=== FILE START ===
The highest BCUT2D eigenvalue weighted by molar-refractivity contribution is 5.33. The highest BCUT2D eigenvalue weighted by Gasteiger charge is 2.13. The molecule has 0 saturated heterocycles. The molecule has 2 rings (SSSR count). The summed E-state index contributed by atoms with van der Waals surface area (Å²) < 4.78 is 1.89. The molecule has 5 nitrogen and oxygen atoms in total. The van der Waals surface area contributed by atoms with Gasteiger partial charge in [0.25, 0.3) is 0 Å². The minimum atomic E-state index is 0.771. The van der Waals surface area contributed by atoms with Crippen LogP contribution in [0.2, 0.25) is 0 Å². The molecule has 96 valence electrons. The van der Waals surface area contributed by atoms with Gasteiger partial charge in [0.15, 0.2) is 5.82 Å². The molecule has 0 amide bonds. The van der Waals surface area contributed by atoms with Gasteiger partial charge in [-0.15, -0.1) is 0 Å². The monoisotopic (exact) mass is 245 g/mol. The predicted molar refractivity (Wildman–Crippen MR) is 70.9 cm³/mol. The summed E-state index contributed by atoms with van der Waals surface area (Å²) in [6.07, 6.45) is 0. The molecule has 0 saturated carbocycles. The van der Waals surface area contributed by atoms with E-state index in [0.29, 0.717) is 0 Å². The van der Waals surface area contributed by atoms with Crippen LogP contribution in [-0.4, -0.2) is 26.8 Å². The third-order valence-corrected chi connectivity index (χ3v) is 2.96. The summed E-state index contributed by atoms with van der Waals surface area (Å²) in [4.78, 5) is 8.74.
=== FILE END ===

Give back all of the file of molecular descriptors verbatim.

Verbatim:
The highest BCUT2D eigenvalue weighted by molar-refractivity contribution is 5.33. The highest BCUT2D eigenvalue weighted by Gasteiger charge is 2.13. The molecule has 0 saturated heterocycles. The molecule has 2 rings (SSSR count). The summed E-state index contributed by atoms with van der Waals surface area (Å²) < 4.78 is 1.89. The molecule has 5 nitrogen and oxygen atoms in total. The van der Waals surface area contributed by atoms with Gasteiger partial charge in [0.25, 0.3) is 0 Å². The minimum atomic E-state index is 0.771. The van der Waals surface area contributed by atoms with Crippen LogP contribution in [0.2, 0.25) is 0 Å². The molecule has 96 valence electrons. The van der Waals surface area contributed by atoms with Gasteiger partial charge in [0.15, 0.2) is 5.82 Å². The molecule has 0 amide bonds. The van der Waals surface area contributed by atoms with Gasteiger partial charge in [-0.15, -0.1) is 0 Å². The monoisotopic (exact) mass is 245 g/mol. The predicted molar refractivity (Wildman–Crippen MR) is 70.9 cm³/mol. The summed E-state index contributed by atoms with van der Waals surface area (Å²) in [6.07, 6.45) is 0. The molecule has 0 saturated carbocycles. The van der Waals surface area contributed by atoms with E-state index in [0.29, 0.717) is 0 Å². The van der Waals surface area contributed by atoms with Crippen LogP contribution in [-0.4, -0.2) is 26.8 Å². The third-order valence-corrected chi connectivity index (χ3v) is 2.96. The summed E-state index contributed by atoms with van der Waals surface area (Å²) in [4.78, 5) is 8.74.